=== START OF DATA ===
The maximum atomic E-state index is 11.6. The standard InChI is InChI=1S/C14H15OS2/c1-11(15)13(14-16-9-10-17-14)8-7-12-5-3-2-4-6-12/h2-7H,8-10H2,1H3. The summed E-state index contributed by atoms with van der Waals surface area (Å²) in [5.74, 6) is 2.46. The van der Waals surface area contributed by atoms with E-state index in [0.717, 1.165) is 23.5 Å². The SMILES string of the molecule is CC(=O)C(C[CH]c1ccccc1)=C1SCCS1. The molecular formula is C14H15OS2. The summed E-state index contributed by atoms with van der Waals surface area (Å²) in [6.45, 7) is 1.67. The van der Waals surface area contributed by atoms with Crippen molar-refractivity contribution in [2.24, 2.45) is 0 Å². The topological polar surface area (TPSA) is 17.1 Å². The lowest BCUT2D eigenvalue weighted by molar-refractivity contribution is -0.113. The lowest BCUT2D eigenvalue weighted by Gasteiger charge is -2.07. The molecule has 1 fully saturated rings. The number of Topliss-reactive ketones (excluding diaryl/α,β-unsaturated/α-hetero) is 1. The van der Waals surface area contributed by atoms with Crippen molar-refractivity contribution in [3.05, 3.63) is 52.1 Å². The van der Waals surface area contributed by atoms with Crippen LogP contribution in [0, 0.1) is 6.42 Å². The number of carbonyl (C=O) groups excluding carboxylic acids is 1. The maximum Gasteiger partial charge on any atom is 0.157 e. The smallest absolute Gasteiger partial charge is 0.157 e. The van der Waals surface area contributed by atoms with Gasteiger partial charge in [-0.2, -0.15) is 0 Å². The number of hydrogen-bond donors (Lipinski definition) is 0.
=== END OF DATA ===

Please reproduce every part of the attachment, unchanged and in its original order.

The maximum atomic E-state index is 11.6. The standard InChI is InChI=1S/C14H15OS2/c1-11(15)13(14-16-9-10-17-14)8-7-12-5-3-2-4-6-12/h2-7H,8-10H2,1H3. The summed E-state index contributed by atoms with van der Waals surface area (Å²) in [5.74, 6) is 2.46. The van der Waals surface area contributed by atoms with E-state index in [0.717, 1.165) is 23.5 Å². The SMILES string of the molecule is CC(=O)C(C[CH]c1ccccc1)=C1SCCS1. The molecular formula is C14H15OS2. The summed E-state index contributed by atoms with van der Waals surface area (Å²) in [6.45, 7) is 1.67. The van der Waals surface area contributed by atoms with Crippen molar-refractivity contribution in [2.24, 2.45) is 0 Å². The topological polar surface area (TPSA) is 17.1 Å². The lowest BCUT2D eigenvalue weighted by molar-refractivity contribution is -0.113. The lowest BCUT2D eigenvalue weighted by Gasteiger charge is -2.07. The molecule has 1 fully saturated rings. The number of Topliss-reactive ketones (excluding diaryl/α,β-unsaturated/α-hetero) is 1. The van der Waals surface area contributed by atoms with Crippen molar-refractivity contribution in [3.05, 3.63) is 52.1 Å². The van der Waals surface area contributed by atoms with Crippen LogP contribution in [0, 0.1) is 6.42 Å². The number of carbonyl (C=O) groups excluding carboxylic acids is 1. The maximum Gasteiger partial charge on any atom is 0.157 e. The smallest absolute Gasteiger partial charge is 0.157 e. The van der Waals surface area contributed by atoms with Gasteiger partial charge in [-0.2, -0.15) is 0 Å². The number of hydrogen-bond donors (Lipinski definition) is 0.